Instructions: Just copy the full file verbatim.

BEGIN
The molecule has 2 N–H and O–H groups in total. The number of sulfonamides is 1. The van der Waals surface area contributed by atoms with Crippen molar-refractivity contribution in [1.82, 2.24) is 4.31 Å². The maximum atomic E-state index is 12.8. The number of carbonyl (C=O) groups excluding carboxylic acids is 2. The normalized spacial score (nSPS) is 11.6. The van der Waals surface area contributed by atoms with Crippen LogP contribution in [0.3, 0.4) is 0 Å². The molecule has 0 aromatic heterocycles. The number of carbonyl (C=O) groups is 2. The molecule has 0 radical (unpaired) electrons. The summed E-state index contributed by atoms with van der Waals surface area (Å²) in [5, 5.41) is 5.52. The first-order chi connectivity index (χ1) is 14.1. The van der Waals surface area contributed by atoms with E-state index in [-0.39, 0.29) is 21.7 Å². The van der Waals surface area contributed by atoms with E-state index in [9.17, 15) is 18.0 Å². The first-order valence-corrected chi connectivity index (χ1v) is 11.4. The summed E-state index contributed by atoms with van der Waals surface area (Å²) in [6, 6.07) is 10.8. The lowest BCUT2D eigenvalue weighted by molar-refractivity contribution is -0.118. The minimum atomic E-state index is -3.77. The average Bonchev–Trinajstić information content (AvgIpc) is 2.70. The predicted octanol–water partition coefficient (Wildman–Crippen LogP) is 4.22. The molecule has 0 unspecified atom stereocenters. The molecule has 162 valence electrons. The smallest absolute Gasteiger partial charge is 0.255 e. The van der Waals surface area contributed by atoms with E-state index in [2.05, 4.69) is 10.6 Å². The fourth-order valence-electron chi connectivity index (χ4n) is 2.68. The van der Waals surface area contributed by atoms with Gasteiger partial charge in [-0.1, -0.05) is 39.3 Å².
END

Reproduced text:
The molecule has 2 N–H and O–H groups in total. The number of sulfonamides is 1. The van der Waals surface area contributed by atoms with Crippen molar-refractivity contribution in [1.82, 2.24) is 4.31 Å². The maximum atomic E-state index is 12.8. The number of carbonyl (C=O) groups excluding carboxylic acids is 2. The normalized spacial score (nSPS) is 11.6. The van der Waals surface area contributed by atoms with Crippen LogP contribution in [0.3, 0.4) is 0 Å². The molecule has 0 aromatic heterocycles. The number of carbonyl (C=O) groups is 2. The molecule has 0 radical (unpaired) electrons. The summed E-state index contributed by atoms with van der Waals surface area (Å²) in [5, 5.41) is 5.52. The first-order chi connectivity index (χ1) is 14.1. The van der Waals surface area contributed by atoms with E-state index in [-0.39, 0.29) is 21.7 Å². The van der Waals surface area contributed by atoms with E-state index in [9.17, 15) is 18.0 Å². The first-order valence-corrected chi connectivity index (χ1v) is 11.4. The summed E-state index contributed by atoms with van der Waals surface area (Å²) in [6, 6.07) is 10.8. The lowest BCUT2D eigenvalue weighted by molar-refractivity contribution is -0.118. The minimum atomic E-state index is -3.77. The average Bonchev–Trinajstić information content (AvgIpc) is 2.70. The predicted octanol–water partition coefficient (Wildman–Crippen LogP) is 4.22. The molecule has 0 unspecified atom stereocenters. The molecule has 162 valence electrons. The smallest absolute Gasteiger partial charge is 0.255 e. The van der Waals surface area contributed by atoms with E-state index in [2.05, 4.69) is 10.6 Å². The fourth-order valence-electron chi connectivity index (χ4n) is 2.68. The van der Waals surface area contributed by atoms with Gasteiger partial charge in [-0.1, -0.05) is 39.3 Å².